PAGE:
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Adani gets all-clear on controversial Caley Valley wetlands

Business

The controversial Calley Valley wetlands, near Adani’s Abbot Point coal terminal, has been given an environmental tick and found to be free of any environmental damage.

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The wetlands become a focal point during the approval of the Adani Carmichael coal mine when the company was fined $13,000 over a breach of its environmental conditions relating to a stormwater release during Cyclone Debbie in 2017 during which about 900mm of rain fell.

“We welcome the Department of Environment and Science monitoring progress report which has found the Caley Valley Wetlands to be in good health, with results confirming there are no signs of environmental harm to the environmental values of the wetlands,” a spokesman for the port said.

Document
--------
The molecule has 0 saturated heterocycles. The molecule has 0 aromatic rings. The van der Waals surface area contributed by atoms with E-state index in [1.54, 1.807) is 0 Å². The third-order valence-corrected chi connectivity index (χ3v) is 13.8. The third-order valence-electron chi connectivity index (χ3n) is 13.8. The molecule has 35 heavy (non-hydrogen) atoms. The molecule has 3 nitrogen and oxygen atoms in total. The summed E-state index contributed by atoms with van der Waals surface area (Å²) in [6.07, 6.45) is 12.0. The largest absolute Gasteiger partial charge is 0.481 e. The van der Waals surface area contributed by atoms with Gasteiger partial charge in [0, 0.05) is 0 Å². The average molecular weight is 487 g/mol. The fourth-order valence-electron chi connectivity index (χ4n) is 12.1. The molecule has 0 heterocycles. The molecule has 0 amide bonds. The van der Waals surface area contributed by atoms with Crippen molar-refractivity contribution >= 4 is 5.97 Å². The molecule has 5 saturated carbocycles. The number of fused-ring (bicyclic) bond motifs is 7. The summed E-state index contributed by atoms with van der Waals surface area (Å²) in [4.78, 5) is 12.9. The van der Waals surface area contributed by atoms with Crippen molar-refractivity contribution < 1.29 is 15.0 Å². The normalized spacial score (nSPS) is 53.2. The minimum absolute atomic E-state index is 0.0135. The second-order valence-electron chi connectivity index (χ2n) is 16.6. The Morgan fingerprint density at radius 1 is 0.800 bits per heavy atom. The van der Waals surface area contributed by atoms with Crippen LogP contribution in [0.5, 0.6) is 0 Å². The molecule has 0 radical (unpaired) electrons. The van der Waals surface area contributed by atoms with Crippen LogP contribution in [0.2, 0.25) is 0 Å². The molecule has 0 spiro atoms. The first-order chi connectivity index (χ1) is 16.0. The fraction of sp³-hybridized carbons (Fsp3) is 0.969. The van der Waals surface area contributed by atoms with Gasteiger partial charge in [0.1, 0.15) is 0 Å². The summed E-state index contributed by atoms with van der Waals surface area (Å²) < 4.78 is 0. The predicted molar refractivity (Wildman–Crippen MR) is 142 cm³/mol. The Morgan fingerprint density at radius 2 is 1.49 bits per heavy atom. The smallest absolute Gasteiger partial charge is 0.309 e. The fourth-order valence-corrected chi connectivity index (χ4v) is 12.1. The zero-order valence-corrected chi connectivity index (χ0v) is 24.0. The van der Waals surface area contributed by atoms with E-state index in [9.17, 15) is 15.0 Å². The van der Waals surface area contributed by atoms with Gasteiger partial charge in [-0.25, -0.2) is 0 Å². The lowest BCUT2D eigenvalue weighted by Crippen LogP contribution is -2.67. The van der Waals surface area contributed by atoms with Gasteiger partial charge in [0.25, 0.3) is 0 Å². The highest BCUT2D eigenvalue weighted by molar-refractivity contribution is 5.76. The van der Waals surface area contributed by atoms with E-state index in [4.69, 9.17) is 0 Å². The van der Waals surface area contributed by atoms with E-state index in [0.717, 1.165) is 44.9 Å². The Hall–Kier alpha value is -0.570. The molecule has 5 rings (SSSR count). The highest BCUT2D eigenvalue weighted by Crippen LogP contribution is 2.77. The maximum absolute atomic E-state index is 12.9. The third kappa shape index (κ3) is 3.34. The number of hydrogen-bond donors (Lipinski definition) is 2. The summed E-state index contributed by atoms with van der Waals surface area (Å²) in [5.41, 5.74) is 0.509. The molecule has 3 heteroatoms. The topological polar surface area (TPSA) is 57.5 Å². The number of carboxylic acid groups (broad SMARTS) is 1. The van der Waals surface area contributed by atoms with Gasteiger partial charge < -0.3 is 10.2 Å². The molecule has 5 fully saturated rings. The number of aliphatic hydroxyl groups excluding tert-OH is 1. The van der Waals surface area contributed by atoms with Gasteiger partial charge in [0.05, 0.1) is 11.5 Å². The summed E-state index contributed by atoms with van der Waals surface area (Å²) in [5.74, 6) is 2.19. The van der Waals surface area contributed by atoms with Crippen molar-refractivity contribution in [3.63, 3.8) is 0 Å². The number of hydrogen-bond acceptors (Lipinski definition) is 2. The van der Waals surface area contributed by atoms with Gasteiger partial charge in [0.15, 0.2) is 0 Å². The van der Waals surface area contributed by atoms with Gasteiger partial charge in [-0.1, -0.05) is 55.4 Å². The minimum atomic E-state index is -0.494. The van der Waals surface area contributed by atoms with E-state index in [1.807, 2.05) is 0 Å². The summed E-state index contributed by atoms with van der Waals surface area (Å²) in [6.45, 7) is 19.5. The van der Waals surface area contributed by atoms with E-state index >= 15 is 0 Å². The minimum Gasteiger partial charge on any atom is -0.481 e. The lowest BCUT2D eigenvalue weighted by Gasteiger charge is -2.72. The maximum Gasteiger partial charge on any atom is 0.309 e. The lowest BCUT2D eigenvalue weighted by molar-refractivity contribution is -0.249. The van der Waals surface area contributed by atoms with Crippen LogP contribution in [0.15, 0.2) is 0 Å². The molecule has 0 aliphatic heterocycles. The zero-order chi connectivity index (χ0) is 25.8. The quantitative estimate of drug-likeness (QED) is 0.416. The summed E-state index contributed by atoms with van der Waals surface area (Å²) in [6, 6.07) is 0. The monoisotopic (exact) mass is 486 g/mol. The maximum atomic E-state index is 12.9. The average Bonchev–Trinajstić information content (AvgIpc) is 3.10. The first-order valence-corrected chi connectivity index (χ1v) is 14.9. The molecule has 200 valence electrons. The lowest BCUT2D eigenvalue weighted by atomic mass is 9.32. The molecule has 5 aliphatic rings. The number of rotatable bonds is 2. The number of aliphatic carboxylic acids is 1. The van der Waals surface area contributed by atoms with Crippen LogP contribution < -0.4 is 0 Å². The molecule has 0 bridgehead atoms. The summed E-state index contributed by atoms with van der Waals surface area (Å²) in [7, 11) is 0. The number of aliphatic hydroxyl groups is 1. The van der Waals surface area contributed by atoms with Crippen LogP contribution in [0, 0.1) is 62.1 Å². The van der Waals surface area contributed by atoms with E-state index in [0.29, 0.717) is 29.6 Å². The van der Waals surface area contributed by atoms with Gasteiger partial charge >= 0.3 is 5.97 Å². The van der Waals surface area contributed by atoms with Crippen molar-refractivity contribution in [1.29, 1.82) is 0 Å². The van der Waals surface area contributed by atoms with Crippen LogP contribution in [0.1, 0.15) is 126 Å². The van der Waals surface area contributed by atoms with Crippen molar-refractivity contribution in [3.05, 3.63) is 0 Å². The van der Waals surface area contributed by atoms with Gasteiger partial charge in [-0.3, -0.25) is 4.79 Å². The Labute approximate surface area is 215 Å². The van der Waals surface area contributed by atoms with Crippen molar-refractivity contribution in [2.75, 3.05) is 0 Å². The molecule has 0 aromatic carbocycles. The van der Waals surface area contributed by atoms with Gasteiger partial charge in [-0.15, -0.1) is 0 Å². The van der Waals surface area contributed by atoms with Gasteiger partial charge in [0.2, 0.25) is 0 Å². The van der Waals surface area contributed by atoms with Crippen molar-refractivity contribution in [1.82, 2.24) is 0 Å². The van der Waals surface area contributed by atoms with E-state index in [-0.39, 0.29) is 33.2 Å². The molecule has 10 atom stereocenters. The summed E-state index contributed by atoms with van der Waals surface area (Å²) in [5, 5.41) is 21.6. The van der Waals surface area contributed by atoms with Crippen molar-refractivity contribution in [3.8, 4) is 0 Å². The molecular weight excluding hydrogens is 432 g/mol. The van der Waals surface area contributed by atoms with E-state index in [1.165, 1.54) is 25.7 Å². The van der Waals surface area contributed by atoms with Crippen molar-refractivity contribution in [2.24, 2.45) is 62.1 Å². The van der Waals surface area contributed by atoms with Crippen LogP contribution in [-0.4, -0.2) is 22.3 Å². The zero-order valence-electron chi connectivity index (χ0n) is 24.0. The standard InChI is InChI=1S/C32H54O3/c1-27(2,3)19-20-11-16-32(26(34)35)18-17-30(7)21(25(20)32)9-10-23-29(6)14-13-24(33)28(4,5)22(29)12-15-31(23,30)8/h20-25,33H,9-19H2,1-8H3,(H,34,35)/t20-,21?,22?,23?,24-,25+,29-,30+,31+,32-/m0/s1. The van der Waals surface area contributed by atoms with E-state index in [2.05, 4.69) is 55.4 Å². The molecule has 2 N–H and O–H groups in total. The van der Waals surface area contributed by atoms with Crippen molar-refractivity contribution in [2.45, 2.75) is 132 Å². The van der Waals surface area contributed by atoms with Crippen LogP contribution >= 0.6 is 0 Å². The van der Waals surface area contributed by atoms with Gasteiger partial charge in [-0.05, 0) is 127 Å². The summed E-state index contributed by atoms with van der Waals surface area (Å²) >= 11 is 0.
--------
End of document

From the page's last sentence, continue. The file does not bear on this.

After the event, the company started a $25.5 million program of upgrades which have either been implemented, or are in the works, including new water monitoring infrastructure to allow us to measure water quality in real time, increasing the volume of water storage ponds, and infrastructure to improve water quality within the terminal’s storage ponds.

“In addition, we have completed an upgrade of terminal concrete bunding, catchment diversions around the terminal including new piping and pump facilities to cater for extreme rainfall events, as well as an early works program on the redesign of the remaining water management infrastructure at other authorised release points.

“Further upgrades will be delivered by 2021, including additional key water management infrastructure improvements located throughout the terminal.”

The wetlands adjoin the Abbot Point coal terminal, a key piece of infrastructure in the Carmichael project. Coal from the mine in central Queensland will be railed to the port from where it will be shipped to India and other parts of Asia.

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